While state leaders continue to press for federal funding, Pima
County moved to end contracts that backed the shelter operations,
and Catholic Community Services began dismissing employees. On Friday,
the Pima County Health Department wrapped up their contract with
Jot Properties for a hotel used to host asylum seekers who tested
positive for COVID-19.

It remains unclear how many people
will be left without shelter. However, county officials estimated in a
report published this week that 450 asylum seekers per day could be released in

Without federal funds,
the county will no longer maintain current operations and “contingencies
are being developed” by Catholic Community Services to “serve a much
reduced number of families with young children and those with medical

From Feb. 29 to March 6, the
Casa Alitas Welcome Center hosted 5,847 people, averaging around 835
people per day, Pima County officials said. This includes about 3,905 families including children.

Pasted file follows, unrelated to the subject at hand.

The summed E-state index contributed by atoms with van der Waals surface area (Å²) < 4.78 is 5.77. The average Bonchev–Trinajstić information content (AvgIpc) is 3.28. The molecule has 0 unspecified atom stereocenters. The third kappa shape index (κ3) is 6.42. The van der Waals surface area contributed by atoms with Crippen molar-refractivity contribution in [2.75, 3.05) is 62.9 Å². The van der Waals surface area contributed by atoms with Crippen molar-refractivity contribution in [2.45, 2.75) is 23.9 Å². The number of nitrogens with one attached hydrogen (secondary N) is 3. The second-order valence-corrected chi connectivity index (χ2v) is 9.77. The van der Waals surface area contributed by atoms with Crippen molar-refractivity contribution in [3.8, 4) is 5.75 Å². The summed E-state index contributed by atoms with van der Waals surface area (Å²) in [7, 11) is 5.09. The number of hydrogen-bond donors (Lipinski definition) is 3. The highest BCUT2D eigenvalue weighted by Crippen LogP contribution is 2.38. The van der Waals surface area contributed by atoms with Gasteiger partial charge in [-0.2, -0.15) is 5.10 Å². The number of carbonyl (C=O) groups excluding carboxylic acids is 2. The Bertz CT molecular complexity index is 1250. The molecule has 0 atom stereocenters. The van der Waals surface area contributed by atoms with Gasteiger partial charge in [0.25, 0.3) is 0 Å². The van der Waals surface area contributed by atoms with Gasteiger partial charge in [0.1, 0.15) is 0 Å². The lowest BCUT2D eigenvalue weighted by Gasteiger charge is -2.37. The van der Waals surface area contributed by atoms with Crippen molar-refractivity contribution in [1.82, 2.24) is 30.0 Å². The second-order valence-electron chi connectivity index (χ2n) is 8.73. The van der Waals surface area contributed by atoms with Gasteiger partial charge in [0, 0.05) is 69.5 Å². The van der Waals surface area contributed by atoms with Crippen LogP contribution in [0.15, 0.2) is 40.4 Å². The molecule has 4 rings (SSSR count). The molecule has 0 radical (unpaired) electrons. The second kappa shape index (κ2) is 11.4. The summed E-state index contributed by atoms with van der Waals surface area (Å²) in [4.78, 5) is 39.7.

While figures remain high, this is down from a peak in December when the county sheltered 9,114 people around the Christmas holiday.

In January, CBP officials encountered 176,205 people. This includes 124,220 people who crossed in the U.S. between the border crossings, as well as thousands more who entered the U.S. through a border crossing after scheduling an appointment through the agency’s CBP One app.

Border Patrol agents in the Tucson Sector—which extends from the Yuma County line to the New Mexico border—encountered over 50,000 people in January, the highest number in the nation. Around 53 percent were families traveling with children, or children traveling without parents or guardians, and nearly 28,000 people were from Mexico, including hundreds of people who fled gang violence in Sasabe, Sonora.

Border Patrol agents have been encountering people across the Arizona-Mexico border, including thousands in the remote Organ Pipe Cactus National Monument, about 120 miles southwest of Tucson, and hundreds more just south of ranch land and the Buenos Aires National Wildlife Refuge.